Expat Life Lifestyle

The Struggles of Being Biracial

About being mixed-race

Being a mix of British and Chinese has always complicated my life in some ways, so to explain to people what it’s really like to be biracial, I’ve compiled a list about the struggles that it brings to someone like me.   

‘Where are you from?’ is the worst question you could ask

Unless you’re ready for a 3-minute long explanation, don’t ask it. It’s maybe because of my facial features or my accent, but people always wonder. I mean does it matter where I’m actually from? Because I don’t have a one-word answer for you. That won’t stop people from guessing: I’ve been mistaken for being Spanish, French, Russian, Vietnamese, Slovakian, Kazak, Canadian – the list goes on. And people never get it right. Just because I’ve lived in Vietnam for 14 years does not make me Vietnamese by nationality.

You’re culturally ambiguous

Since you’re not defined as being uniquely Asian or uniquely Caucasian, you’ll always be in this strange but familiar liminal zone: you’re always in-between cultures. You’re not one nor the other, you’re both. You’d think that people won’t stereotype you, but that won’t stop them: ‘can you understand those Chinese people?’ or ‘can you cook me a stir-fry?’ Umm no. It’s true that I might have some cultural habits that aligns with the Chinese culture, like believing in the Zodiac horoscope and celebrating Chinese New Year, but I would never be considered as uniquely Chinese, because I don’t speak the language and to the Chinese people I would always look too Caucasian. And to the Westerners I would always be considered as Asian because of my features. The struggle…

Filling forms is like taking a test

You know when you’re in the immigration area at an airport and you have to fill in forms where you have to put down your “ethnicity” and you see all these different boxes: Caucasian, African-american, Asian, Hispanic and there’s a category in the end that’s called Other. Yep, that’s pretty much the box I tick every time I fill in these forms.

You’re stuck between beauty trends

It’s complicated being mixed because there’s always someone out there who decides on a beauty trend which doesn’t correspond to the norms on the other side of the world. As an example, in Asia they think attractiveness is based on light skin, brown hair and big eyes. In the West, you are pretty if you have darker features like dark eyebrows, hair, and tanned skin whereas in Asia tanned skin is considered to be unattractive. I’ve never understood it. I still don’t.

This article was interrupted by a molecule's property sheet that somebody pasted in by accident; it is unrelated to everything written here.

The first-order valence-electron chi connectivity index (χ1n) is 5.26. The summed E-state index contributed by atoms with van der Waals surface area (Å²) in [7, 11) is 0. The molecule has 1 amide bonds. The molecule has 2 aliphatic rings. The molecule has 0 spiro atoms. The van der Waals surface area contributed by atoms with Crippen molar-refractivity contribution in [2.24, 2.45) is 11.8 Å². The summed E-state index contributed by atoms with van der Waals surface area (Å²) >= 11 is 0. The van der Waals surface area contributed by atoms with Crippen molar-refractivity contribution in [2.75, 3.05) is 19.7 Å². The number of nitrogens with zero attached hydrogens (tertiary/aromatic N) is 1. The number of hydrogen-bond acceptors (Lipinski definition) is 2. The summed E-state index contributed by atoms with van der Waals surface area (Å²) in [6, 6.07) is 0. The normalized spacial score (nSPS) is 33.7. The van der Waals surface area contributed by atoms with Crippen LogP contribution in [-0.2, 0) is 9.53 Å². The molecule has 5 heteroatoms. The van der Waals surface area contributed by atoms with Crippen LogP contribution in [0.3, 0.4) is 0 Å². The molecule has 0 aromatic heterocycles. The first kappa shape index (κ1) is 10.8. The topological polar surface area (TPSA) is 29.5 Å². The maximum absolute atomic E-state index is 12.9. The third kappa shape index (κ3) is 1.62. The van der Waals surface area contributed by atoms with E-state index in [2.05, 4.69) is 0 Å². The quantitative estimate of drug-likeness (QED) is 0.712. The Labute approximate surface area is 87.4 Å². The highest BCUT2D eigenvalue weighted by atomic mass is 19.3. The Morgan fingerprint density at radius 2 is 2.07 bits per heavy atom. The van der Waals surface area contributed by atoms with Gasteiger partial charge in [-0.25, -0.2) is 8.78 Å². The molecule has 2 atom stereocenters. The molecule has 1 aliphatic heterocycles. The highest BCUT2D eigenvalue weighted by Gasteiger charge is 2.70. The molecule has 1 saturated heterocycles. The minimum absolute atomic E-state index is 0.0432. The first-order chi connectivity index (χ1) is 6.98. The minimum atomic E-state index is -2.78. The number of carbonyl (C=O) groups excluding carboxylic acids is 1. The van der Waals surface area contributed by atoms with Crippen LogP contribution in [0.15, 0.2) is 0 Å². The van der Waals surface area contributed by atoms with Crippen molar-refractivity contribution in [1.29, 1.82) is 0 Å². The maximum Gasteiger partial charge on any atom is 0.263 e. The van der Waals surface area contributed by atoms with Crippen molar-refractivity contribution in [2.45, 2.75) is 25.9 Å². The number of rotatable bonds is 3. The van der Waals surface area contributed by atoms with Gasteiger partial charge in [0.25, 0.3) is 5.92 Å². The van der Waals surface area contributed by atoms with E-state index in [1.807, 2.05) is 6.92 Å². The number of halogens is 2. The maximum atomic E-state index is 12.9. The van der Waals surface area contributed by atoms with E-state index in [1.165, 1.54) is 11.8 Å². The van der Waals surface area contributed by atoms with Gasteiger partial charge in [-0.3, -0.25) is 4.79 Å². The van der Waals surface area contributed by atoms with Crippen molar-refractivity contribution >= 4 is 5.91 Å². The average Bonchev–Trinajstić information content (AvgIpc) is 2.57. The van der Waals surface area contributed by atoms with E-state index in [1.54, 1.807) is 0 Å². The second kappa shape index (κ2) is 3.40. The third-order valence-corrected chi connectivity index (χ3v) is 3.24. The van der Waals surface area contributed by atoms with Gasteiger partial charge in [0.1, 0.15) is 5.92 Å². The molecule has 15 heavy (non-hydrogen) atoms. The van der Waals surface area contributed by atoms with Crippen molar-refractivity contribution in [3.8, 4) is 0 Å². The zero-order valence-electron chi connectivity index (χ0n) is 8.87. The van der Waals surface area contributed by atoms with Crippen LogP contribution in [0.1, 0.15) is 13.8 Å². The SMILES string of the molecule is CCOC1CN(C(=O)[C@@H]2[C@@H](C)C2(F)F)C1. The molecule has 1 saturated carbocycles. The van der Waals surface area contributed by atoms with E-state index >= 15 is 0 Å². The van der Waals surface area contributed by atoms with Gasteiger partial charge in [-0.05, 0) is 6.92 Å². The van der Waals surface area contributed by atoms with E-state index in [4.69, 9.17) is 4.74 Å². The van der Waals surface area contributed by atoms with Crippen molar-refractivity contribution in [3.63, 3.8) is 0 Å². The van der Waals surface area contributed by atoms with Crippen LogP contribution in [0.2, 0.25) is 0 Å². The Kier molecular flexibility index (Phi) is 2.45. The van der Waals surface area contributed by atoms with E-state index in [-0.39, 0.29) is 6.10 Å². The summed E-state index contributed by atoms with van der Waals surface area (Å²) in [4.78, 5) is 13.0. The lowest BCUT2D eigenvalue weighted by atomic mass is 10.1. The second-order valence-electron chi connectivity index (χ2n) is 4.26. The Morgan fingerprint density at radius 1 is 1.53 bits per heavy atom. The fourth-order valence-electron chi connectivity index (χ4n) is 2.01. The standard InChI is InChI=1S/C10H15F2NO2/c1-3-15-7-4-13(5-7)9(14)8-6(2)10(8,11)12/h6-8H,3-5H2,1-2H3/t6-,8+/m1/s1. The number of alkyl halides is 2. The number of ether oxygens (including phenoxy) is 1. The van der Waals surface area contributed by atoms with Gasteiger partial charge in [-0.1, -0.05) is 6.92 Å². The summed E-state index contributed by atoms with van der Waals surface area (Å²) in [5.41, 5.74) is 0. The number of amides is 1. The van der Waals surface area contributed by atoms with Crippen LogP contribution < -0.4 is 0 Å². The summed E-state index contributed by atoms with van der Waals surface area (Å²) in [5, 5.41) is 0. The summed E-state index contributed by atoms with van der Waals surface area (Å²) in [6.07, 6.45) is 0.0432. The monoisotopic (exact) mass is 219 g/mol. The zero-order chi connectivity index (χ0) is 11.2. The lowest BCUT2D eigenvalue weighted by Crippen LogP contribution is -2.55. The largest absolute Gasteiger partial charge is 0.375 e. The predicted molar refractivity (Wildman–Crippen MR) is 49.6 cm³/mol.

People don’t understand your humour

Since you’ve been exposed to a lot of different types of humour around the world, you’ve formed a certain type of humour that most people won’t understand: it can be a mix of Vietnamese, Chinese and American humour. Weird right? Unfortunately, this means that you’re that person who starts laughing when no one else finds the joke funny, or when everyone else laughs and you’re the one who doesn’t get it.

You hate it when people call you ‘exotic’

I’m really going to complain about this. I’m not an object, so please don’t call me exotic. I’m not an animal either. So please don’t start staring at me with intent eyes as if you were at the zoo, because I won’t make conversation with you.

You have ridiculously high expectations for food

You’ve tasted the best, and probably the worst. You know what’s good, and tasted the best of Asian and Western cuisines from all around the world. From street food stalls to Michelin restaurants, you know which spices work together and your palate has adapted to food with lots of flavor. I’ve always complained about English food being too bland, and compared Asian restaurants in the West to be a bad imitation of the original thing. Trust me, I could be the next judge at Masterchef. So be aware that I’m always a critic when it comes to food. This also means that some days I feel like having a good pad thai, other days I just want a hot Chinese pork bun, or hot pot. And it’s been always hard to find a good replica in the West.

Pad Thai in an airport

You find it weird how some people fetishize mixed-race babies

This one probably aligns with the one being called ‘exotic’. But yes, if you look on Instagram there are Instagram pages that fetishize mixed-race babies. People rave about it too.

You’re insecure about your accent

Because you’re mixed and you’ve lived everywhere, it means you absorb all the accents that you hear around you. Going to an international school means that I’ve watched a lot of American series and films, and going to a British uni means that my accent is a mix of British and American. I might sound too ‘British’ to your American friends and sound too ‘American’ to your British ones. Ughhh.

So there you have it, a list of the challenges I have to live with. It’s not all that bad, it just makes life a bit more fun and interesting. Aside from all these struggles, it’s really time to embrace who you are and not let your cultural background limit you in any way.

Thanks for reading!

Bisous xxx


2 thoughts on “The Struggles of Being Biracial”

  1. Aww thank you Dhwani! I tried to be myself in this one and express the truth about being mixed. And yes, I do agree! I think it’s changing mindset and focus on the positives of my cultural background. It makes me see things differently.

    Thanks so much for reading and your support!!

    Chloe xx

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